On March 28th of 2023, ten years to the day after the Gezi Park protests, the Turkish people went back to the polls for the second round of the presidential election. The outcome: Recep Tayyip Erdoğan was re-elected with a bit more than 52% of the votes after the second round without a surprise after the results of the first round.
But his win was not so certain initially. Before the first round of the election, the opposition coalition, represented by Kemal Kılıçdaroğlu, was predicted, by most of the Turkish polling institutes, to be the winner of the presidential race. Yet, the opposition came short and the “Reis” won. After the catastrophic handling of the recent earthquake and the galloping inflation currently affecting the country, one question that came to mind is—how could Erdoğan possibly be re-elected considering the slow transformation of the country into an autocracy within these last ten years?
Erdoğan, who became prime minister in 2003 and later president, was seen and is still seen as representing not only his party, the AKP, but also the working-class, the rural, conservative, and religious part of the population. His principal electorate has always been situated in the regions of south and central Anatolia and near the black sea—regions which are the rural and most traditionalist areas of Turkey.
Many argue that he has enabled this part of the population to gain a voice in politics, helping them to get better opportunities in society and has increased their quality of life. At least until inflation started in 2017, but especially in the earlier years of his career, he developed the country, abolished the discriminatory law which did not allow women to wear a headscarf in governmental institutions and created better economic conditions for the country.
An advantage for Erdoğan to win again was the weakness of the opposition. Kılıçdaroğlu formed a coalition with six parties, himself representing the CHP, a party perceived as left on the political spectrum and the winner of Istanbul’s municipality in 2019. This coalition was formed by parties with a broad variation on the political spectrum. The fragility of the coalition was shown two months before the elections when the İyi party, considered a nationalist and far right, wanted to leave the coalition as it did not agree on Kılıçdaroğlu being the candidate of the opposition.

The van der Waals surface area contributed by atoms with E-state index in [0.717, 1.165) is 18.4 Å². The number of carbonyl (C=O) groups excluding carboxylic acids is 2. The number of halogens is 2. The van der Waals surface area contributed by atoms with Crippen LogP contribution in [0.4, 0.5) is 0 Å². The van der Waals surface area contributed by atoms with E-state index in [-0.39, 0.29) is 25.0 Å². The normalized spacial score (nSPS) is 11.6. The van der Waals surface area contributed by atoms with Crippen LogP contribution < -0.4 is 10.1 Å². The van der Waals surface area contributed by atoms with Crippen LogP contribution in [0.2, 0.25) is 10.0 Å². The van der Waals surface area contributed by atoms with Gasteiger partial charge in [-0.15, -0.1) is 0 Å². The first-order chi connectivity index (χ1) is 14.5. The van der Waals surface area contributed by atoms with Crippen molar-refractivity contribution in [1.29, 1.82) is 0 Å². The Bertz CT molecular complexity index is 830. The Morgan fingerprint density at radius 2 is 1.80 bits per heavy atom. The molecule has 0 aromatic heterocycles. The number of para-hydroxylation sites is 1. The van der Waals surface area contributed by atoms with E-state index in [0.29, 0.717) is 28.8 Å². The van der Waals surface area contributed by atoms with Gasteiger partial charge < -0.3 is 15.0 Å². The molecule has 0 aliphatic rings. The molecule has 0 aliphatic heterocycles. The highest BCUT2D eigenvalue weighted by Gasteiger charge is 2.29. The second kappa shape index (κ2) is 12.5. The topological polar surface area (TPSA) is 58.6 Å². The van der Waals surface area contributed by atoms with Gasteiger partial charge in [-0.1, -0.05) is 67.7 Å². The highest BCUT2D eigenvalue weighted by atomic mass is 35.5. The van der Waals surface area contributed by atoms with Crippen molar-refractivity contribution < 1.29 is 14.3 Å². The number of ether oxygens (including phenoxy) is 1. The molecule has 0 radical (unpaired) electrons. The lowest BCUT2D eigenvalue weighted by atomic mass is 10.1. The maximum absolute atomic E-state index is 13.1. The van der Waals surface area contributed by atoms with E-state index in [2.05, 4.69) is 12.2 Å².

Kılıçdaroğlu, however, played with the card of the outsider, himself being of the Turkish Alevi minority—something he stated loud and clear during his campaign. This tactic permitted him to gain the votes of the Kurdish minority, scapegoated by Erdoğan in politics for many years.
But between the two rounds, the fragility and reliability of the coalition were again shown to the Turkish population when the opposition strengthened the anti-Syrian discourse, and Kılıçdaroğlu stated “I hereby declare that I will send all refugees back as soon as I come to power”. This was a change in tactic for the opposition, now trying to gain the votes from the ultra-nationalist party, MHP, which received around 5% of the votes for the first round of the election. In a certain way, this fragilized the opposition. After the Sunday election, some Syrians in Turkey even celebrated, despite Erdoğan strengthening his speech against Syrian migrants, especially since the loss for the AKP of the municipality of Istanbul in 2019, with the aim to send them back to Syria.
Overall, Erdoğan had many more advantages during the campaign and played those tactically to put all the odds on his side. He constantly belittled his opponent by, for example, claiming Kılıçdaroğlu is supported by PKK members and taking advantage of appearing more on television, as his government has extensive control over national media outlets and broadcasting.
He is often accused of having deliberately given less space to Kılıçdaroğlu to express himself on national broadcasting media. This tactic arguably gave an advantage to Erdoğan as it permitted him to disproportionately reach out to the rural and older generation that are less present on social media, which Kılıçdaroğlu used a lot during his campaign. Closer to the elections, Erdoğan started using his political power to gain votes. One of them was to increase the minimum wage to show that he is trying to help the Turkish population in times of economic struggle.
All these elements may explain why Erdoğan is still seen as a figure of stability in Turkey, and how he was able to be re-elected to run the country for five more years. And for once, these elections contradict the famous Turkish expression, which claims that: “the one that wins the municipality of Istanbul wins Turkey”.